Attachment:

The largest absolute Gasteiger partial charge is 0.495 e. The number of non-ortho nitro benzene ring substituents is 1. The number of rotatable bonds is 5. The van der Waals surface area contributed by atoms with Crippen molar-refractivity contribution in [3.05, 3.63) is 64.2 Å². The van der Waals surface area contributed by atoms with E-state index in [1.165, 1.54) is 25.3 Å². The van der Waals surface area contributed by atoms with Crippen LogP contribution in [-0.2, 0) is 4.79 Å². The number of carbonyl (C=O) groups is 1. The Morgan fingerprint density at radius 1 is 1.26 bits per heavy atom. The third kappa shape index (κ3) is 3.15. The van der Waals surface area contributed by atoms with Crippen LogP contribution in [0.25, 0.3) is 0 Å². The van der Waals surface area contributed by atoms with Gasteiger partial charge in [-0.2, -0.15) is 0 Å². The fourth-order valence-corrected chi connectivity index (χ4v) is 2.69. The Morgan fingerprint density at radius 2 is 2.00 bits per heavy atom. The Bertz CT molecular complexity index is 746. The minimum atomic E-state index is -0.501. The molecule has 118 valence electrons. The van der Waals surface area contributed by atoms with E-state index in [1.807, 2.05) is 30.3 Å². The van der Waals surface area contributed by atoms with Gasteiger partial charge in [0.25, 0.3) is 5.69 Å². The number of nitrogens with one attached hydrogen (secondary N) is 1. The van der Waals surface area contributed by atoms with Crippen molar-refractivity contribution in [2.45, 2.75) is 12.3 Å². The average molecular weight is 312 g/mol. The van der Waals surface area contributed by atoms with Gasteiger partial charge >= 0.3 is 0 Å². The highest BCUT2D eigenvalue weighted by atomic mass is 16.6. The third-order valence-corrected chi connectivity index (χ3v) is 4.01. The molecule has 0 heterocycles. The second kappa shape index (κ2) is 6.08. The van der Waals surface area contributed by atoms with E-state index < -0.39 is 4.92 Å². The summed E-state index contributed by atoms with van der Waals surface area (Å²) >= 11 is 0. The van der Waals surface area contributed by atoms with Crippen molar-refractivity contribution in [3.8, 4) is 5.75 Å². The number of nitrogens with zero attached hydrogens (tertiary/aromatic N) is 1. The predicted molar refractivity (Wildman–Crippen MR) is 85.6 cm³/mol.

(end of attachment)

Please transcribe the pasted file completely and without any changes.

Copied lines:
The largest absolute Gasteiger partial charge is 0.495 e. The number of non-ortho nitro benzene ring substituents is 1. The number of rotatable bonds is 5. The van der Waals surface area contributed by atoms with Crippen molar-refractivity contribution in [3.05, 3.63) is 64.2 Å². The van der Waals surface area contributed by atoms with E-state index in [1.165, 1.54) is 25.3 Å². The van der Waals surface area contributed by atoms with Crippen LogP contribution in [-0.2, 0) is 4.79 Å². The number of carbonyl (C=O) groups is 1. The Morgan fingerprint density at radius 1 is 1.26 bits per heavy atom. The third kappa shape index (κ3) is 3.15. The van der Waals surface area contributed by atoms with Crippen LogP contribution in [0.25, 0.3) is 0 Å². The van der Waals surface area contributed by atoms with Gasteiger partial charge in [-0.2, -0.15) is 0 Å². The fourth-order valence-corrected chi connectivity index (χ4v) is 2.69. The Morgan fingerprint density at radius 2 is 2.00 bits per heavy atom. The Bertz CT molecular complexity index is 746. The minimum atomic E-state index is -0.501. The molecule has 118 valence electrons. The van der Waals surface area contributed by atoms with E-state index in [1.807, 2.05) is 30.3 Å². The van der Waals surface area contributed by atoms with Gasteiger partial charge in [0.25, 0.3) is 5.69 Å². The number of nitrogens with one attached hydrogen (secondary N) is 1. The van der Waals surface area contributed by atoms with Crippen molar-refractivity contribution in [2.45, 2.75) is 12.3 Å². The average molecular weight is 312 g/mol. The van der Waals surface area contributed by atoms with Gasteiger partial charge >= 0.3 is 0 Å². The highest BCUT2D eigenvalue weighted by atomic mass is 16.6. The third-order valence-corrected chi connectivity index (χ3v) is 4.01. The molecule has 0 heterocycles. The second kappa shape index (κ2) is 6.08. The van der Waals surface area contributed by atoms with E-state index < -0.39 is 4.92 Å². The summed E-state index contributed by atoms with van der Waals surface area (Å²) >= 11 is 0. The van der Waals surface area contributed by atoms with Crippen molar-refractivity contribution in [3.8, 4) is 5.75 Å². The number of nitrogens with zero attached hydrogens (tertiary/aromatic N) is 1. The predicted molar refractivity (Wildman–Crippen MR) is 85.6 cm³/mol.